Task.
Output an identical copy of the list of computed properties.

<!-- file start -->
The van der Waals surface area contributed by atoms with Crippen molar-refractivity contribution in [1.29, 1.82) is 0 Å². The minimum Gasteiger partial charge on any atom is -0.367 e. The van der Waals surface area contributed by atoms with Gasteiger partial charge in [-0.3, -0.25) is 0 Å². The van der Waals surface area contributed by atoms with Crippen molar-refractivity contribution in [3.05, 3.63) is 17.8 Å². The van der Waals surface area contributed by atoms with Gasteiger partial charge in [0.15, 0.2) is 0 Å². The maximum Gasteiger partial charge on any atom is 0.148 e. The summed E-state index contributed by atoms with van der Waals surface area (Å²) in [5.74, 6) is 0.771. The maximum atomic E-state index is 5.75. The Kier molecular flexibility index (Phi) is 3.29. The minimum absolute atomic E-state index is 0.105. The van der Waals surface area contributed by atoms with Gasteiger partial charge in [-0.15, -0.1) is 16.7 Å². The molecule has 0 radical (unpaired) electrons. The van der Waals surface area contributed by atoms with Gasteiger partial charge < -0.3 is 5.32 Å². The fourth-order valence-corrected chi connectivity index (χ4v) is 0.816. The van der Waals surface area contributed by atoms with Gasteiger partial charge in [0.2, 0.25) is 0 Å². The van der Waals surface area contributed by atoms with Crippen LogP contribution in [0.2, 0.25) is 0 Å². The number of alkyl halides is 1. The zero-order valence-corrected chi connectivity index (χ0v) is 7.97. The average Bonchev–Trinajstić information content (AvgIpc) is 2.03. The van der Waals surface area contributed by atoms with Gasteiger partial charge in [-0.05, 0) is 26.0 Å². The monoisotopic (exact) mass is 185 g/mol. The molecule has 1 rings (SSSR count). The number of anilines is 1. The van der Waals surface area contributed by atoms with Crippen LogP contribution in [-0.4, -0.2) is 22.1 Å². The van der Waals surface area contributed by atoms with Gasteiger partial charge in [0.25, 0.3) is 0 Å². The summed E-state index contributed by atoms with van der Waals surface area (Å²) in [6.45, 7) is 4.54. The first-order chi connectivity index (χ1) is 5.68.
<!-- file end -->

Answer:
The van der Waals surface area contributed by atoms with Crippen molar-refractivity contribution in [1.29, 1.82) is 0 Å². The minimum Gasteiger partial charge on any atom is -0.367 e. The van der Waals surface area contributed by atoms with Gasteiger partial charge in [-0.3, -0.25) is 0 Å². The van der Waals surface area contributed by atoms with Crippen molar-refractivity contribution in [3.05, 3.63) is 17.8 Å². The van der Waals surface area contributed by atoms with Gasteiger partial charge in [0.15, 0.2) is 0 Å². The maximum Gasteiger partial charge on any atom is 0.148 e. The summed E-state index contributed by atoms with van der Waals surface area (Å²) in [5.74, 6) is 0.771. The maximum atomic E-state index is 5.75. The Kier molecular flexibility index (Phi) is 3.29. The minimum absolute atomic E-state index is 0.105. The van der Waals surface area contributed by atoms with Gasteiger partial charge in [-0.15, -0.1) is 16.7 Å². The molecule has 0 radical (unpaired) electrons. The van der Waals surface area contributed by atoms with Gasteiger partial charge < -0.3 is 5.32 Å². The fourth-order valence-corrected chi connectivity index (χ4v) is 0.816. The van der Waals surface area contributed by atoms with Gasteiger partial charge in [0.2, 0.25) is 0 Å². The van der Waals surface area contributed by atoms with Crippen LogP contribution in [0.2, 0.25) is 0 Å². The number of alkyl halides is 1. The zero-order valence-corrected chi connectivity index (χ0v) is 7.97. The average Bonchev–Trinajstić information content (AvgIpc) is 2.03. The van der Waals surface area contributed by atoms with Gasteiger partial charge in [-0.05, 0) is 26.0 Å². The monoisotopic (exact) mass is 185 g/mol. The molecule has 1 rings (SSSR count). The number of anilines is 1. The van der Waals surface area contributed by atoms with Crippen LogP contribution in [-0.4, -0.2) is 22.1 Å². The van der Waals surface area contributed by atoms with Gasteiger partial charge in [0.25, 0.3) is 0 Å². The summed E-state index contributed by atoms with van der Waals surface area (Å²) in [6.45, 7) is 4.54. The first-order chi connectivity index (χ1) is 5.68.